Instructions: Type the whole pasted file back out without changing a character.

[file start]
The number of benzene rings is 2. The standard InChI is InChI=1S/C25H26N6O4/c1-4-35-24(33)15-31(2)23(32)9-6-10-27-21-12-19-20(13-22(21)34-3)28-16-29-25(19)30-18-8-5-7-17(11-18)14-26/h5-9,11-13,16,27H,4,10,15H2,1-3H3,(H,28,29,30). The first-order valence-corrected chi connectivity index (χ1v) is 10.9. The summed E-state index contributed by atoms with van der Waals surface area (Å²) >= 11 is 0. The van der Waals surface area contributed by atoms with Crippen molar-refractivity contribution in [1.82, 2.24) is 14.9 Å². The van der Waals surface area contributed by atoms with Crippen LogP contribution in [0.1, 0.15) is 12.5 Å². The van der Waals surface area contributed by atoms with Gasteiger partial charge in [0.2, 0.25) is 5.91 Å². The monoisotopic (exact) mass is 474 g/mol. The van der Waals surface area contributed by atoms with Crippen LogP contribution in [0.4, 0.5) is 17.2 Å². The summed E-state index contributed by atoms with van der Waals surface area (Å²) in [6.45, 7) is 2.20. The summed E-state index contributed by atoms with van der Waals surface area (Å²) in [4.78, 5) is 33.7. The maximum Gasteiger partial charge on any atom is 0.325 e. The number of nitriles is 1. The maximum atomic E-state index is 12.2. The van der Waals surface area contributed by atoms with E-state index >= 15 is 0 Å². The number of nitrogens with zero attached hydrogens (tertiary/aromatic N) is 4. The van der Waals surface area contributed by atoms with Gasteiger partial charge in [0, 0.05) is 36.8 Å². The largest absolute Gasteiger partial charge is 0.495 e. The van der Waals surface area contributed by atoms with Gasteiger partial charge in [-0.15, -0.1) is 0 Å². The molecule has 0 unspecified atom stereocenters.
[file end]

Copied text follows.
The number of benzene rings is 2. The standard InChI is InChI=1S/C25H26N6O4/c1-4-35-24(33)15-31(2)23(32)9-6-10-27-21-12-19-20(13-22(21)34-3)28-16-29-25(19)30-18-8-5-7-17(11-18)14-26/h5-9,11-13,16,27H,4,10,15H2,1-3H3,(H,28,29,30). The first-order valence-corrected chi connectivity index (χ1v) is 10.9. The summed E-state index contributed by atoms with van der Waals surface area (Å²) >= 11 is 0. The van der Waals surface area contributed by atoms with Crippen molar-refractivity contribution in [1.82, 2.24) is 14.9 Å². The van der Waals surface area contributed by atoms with Crippen LogP contribution in [0.1, 0.15) is 12.5 Å². The van der Waals surface area contributed by atoms with Gasteiger partial charge in [0.2, 0.25) is 5.91 Å². The monoisotopic (exact) mass is 474 g/mol. The van der Waals surface area contributed by atoms with Crippen LogP contribution in [0.4, 0.5) is 17.2 Å². The summed E-state index contributed by atoms with van der Waals surface area (Å²) in [6.45, 7) is 2.20. The summed E-state index contributed by atoms with van der Waals surface area (Å²) in [4.78, 5) is 33.7. The maximum Gasteiger partial charge on any atom is 0.325 e. The number of nitriles is 1. The maximum atomic E-state index is 12.2. The van der Waals surface area contributed by atoms with E-state index >= 15 is 0 Å². The number of nitrogens with zero attached hydrogens (tertiary/aromatic N) is 4. The van der Waals surface area contributed by atoms with Gasteiger partial charge in [0, 0.05) is 36.8 Å². The largest absolute Gasteiger partial charge is 0.495 e. The van der Waals surface area contributed by atoms with Gasteiger partial charge in [-0.15, -0.1) is 0 Å². The molecule has 0 unspecified atom stereocenters.